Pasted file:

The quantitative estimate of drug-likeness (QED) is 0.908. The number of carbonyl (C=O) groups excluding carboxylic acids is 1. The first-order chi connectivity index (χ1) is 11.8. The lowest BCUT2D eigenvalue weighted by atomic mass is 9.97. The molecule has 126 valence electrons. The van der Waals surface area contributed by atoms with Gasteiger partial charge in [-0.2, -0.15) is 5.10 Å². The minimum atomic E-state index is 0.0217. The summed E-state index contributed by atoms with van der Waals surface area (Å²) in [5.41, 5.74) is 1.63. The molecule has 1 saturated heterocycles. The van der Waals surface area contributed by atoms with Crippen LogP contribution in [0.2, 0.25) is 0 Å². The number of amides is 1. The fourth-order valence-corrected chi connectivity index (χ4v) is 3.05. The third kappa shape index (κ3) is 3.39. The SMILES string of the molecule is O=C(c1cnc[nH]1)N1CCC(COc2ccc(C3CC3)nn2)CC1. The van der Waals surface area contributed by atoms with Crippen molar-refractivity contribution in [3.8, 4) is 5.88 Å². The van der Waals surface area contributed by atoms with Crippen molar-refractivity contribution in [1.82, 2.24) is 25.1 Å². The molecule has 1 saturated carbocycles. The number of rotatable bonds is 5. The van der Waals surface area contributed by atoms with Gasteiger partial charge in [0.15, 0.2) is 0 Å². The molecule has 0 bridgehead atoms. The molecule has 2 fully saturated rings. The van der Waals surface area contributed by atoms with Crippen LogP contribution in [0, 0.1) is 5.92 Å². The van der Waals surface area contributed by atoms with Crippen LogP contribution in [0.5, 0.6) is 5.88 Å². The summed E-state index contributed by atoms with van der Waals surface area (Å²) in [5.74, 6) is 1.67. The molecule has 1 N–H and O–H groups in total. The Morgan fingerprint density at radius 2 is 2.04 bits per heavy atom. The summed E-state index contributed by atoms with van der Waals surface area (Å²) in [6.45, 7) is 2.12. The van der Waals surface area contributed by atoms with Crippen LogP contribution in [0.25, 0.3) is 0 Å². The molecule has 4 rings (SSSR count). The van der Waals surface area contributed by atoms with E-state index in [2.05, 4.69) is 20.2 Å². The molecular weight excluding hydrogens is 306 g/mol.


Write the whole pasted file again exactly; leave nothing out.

The quantitative estimate of drug-likeness (QED) is 0.908. The number of carbonyl (C=O) groups excluding carboxylic acids is 1. The first-order chi connectivity index (χ1) is 11.8. The lowest BCUT2D eigenvalue weighted by atomic mass is 9.97. The molecule has 126 valence electrons. The van der Waals surface area contributed by atoms with Gasteiger partial charge in [-0.2, -0.15) is 5.10 Å². The minimum atomic E-state index is 0.0217. The summed E-state index contributed by atoms with van der Waals surface area (Å²) in [5.41, 5.74) is 1.63. The molecule has 1 saturated heterocycles. The van der Waals surface area contributed by atoms with Crippen LogP contribution in [0.2, 0.25) is 0 Å². The number of amides is 1. The fourth-order valence-corrected chi connectivity index (χ4v) is 3.05. The third kappa shape index (κ3) is 3.39. The SMILES string of the molecule is O=C(c1cnc[nH]1)N1CCC(COc2ccc(C3CC3)nn2)CC1. The van der Waals surface area contributed by atoms with Crippen molar-refractivity contribution in [3.8, 4) is 5.88 Å². The van der Waals surface area contributed by atoms with Crippen molar-refractivity contribution in [1.82, 2.24) is 25.1 Å². The molecule has 1 saturated carbocycles. The number of rotatable bonds is 5. The van der Waals surface area contributed by atoms with Gasteiger partial charge in [0.15, 0.2) is 0 Å². The molecule has 0 bridgehead atoms. The molecule has 2 fully saturated rings. The van der Waals surface area contributed by atoms with Crippen LogP contribution in [0, 0.1) is 5.92 Å². The van der Waals surface area contributed by atoms with Crippen LogP contribution in [0.5, 0.6) is 5.88 Å². The summed E-state index contributed by atoms with van der Waals surface area (Å²) in [5.74, 6) is 1.67. The molecule has 1 N–H and O–H groups in total. The Morgan fingerprint density at radius 2 is 2.04 bits per heavy atom. The summed E-state index contributed by atoms with van der Waals surface area (Å²) in [6.45, 7) is 2.12. The van der Waals surface area contributed by atoms with Crippen LogP contribution in [0.25, 0.3) is 0 Å². The molecule has 4 rings (SSSR count). The van der Waals surface area contributed by atoms with E-state index in [2.05, 4.69) is 20.2 Å². The molecular weight excluding hydrogens is 306 g/mol.